Morgan J. Hennessey, Esther M. Ellis, Mark J. Delorey, Amanda J. Panella, Olga I. Kosoy, Hannah L. Kirking, Grace D. Appiah, Jin Qin, Alison J. Basile, Leora R. Feldstein, Brad J. Biggerstaff, Robert S. Lanciotti, Marc Fischer, J. Erin Staples
American Journal of Tropical Medicine and Hygiene
November 5, 2018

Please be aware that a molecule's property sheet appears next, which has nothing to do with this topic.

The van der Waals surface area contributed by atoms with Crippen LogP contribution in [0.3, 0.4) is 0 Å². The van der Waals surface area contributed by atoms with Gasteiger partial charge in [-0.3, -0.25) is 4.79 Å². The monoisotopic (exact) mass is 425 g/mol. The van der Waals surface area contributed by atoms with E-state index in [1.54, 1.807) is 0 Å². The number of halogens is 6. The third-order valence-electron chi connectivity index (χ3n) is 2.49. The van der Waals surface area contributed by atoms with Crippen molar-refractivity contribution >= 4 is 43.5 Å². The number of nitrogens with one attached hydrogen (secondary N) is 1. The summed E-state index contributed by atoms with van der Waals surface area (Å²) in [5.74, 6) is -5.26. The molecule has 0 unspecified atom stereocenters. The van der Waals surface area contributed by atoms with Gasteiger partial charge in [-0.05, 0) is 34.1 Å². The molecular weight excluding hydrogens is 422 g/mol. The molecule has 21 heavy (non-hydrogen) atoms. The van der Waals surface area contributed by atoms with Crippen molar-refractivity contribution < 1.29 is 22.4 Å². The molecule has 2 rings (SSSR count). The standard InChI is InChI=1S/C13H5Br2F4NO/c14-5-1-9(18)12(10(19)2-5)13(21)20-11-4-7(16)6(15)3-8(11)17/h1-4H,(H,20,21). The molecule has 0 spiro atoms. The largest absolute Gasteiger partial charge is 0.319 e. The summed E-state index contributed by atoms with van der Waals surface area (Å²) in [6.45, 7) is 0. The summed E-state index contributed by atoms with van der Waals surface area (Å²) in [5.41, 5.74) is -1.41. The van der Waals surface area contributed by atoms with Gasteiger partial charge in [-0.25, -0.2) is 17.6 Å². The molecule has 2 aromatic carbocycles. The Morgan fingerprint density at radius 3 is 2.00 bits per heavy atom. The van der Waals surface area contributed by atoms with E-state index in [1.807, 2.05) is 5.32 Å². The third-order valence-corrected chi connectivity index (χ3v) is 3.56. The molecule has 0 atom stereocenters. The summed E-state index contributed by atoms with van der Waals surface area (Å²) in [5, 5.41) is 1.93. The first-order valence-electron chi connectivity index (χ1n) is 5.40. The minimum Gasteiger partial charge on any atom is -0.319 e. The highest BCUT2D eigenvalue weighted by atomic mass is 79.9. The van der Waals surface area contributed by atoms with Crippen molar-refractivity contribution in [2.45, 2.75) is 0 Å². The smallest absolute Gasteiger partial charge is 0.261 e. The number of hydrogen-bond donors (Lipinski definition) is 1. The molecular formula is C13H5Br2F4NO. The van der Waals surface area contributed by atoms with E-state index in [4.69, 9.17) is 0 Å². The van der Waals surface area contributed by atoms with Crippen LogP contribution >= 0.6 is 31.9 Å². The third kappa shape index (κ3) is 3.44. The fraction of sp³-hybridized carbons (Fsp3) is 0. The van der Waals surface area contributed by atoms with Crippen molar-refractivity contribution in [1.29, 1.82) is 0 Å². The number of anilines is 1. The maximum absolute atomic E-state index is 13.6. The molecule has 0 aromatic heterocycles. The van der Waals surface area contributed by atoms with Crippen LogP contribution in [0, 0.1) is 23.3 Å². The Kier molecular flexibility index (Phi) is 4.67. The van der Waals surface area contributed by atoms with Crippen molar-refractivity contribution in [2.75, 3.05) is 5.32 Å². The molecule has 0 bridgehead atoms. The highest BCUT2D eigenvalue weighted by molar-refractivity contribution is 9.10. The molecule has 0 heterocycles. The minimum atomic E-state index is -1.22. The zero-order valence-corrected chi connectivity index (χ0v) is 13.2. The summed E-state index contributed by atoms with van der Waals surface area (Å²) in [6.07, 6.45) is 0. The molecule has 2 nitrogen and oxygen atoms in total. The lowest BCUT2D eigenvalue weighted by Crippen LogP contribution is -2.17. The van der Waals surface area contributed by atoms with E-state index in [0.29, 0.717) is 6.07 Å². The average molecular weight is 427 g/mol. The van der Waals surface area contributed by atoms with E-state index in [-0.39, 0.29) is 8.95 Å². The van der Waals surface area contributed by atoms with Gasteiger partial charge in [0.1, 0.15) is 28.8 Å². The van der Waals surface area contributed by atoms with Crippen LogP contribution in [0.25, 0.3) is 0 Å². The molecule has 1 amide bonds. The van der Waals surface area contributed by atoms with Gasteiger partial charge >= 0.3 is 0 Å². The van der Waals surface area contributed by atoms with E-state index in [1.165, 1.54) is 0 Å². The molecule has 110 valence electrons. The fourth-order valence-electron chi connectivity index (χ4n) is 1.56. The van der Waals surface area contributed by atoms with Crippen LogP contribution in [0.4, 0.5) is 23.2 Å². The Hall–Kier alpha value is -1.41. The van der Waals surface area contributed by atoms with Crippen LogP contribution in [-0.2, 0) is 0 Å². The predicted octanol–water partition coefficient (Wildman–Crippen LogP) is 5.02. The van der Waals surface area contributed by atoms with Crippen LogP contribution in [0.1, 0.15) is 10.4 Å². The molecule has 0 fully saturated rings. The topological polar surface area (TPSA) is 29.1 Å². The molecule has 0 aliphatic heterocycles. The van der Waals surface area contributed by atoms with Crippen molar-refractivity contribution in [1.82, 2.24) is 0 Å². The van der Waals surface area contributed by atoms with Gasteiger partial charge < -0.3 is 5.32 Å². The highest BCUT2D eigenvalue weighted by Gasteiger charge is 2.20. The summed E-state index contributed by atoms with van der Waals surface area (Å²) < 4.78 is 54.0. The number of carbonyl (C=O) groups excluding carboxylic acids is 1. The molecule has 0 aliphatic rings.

When introduced into a naïve population, chikungunya virus generally spreads rapidly, causing large outbreaks of fever and severe polyarthralgia. We randomly selected households in the U.S. Virgin Islands (USVI) to estimate seroprevalence and symptomatic attack rate for chikungunya virus infection at approximately 1 year following the introduction of the virus. Eligible household members were administered a questionnaire and tested for chikungunya virus antibodies. Estimated proportions were calibrated to age and gender of the population. We enrolled 509 participants. The weighted infection rate was 31% (95% confidence interval [CI]: 26–36%). Among those with evidence of chikungunya virus infection, 72% (95% CI: 65–80%) reported symptomatic illness and 31% (95% CI: 23–38%) reported joint pain at least once per week approximately 1 year following the introduction of the virus to USVI. Comparing rates from infected and noninfected study participants, 70% (95% CI: 62–79%) of fever and polyarthralgia and 23% (95% CI: 9–37%) of continuing joint pain in patients infected with chikungunya virus were due to their infection. Overall, an estimated 43% (95% CI: 33–52%) of the febrile illness and polyarthralgia in the USVI population during the outbreak was attributable to chikungunya virus and only 12% (95% CI: 7–17%) of longer term joint pains were attributed to chikungunya virus. Although the rates of infection, symptomatic disease, and longer term joint symptoms identified in USVI are similar to other outbreaks of the disease, a lower proportion of acute fever and joint pain was found to be attributable to chikungunya virus.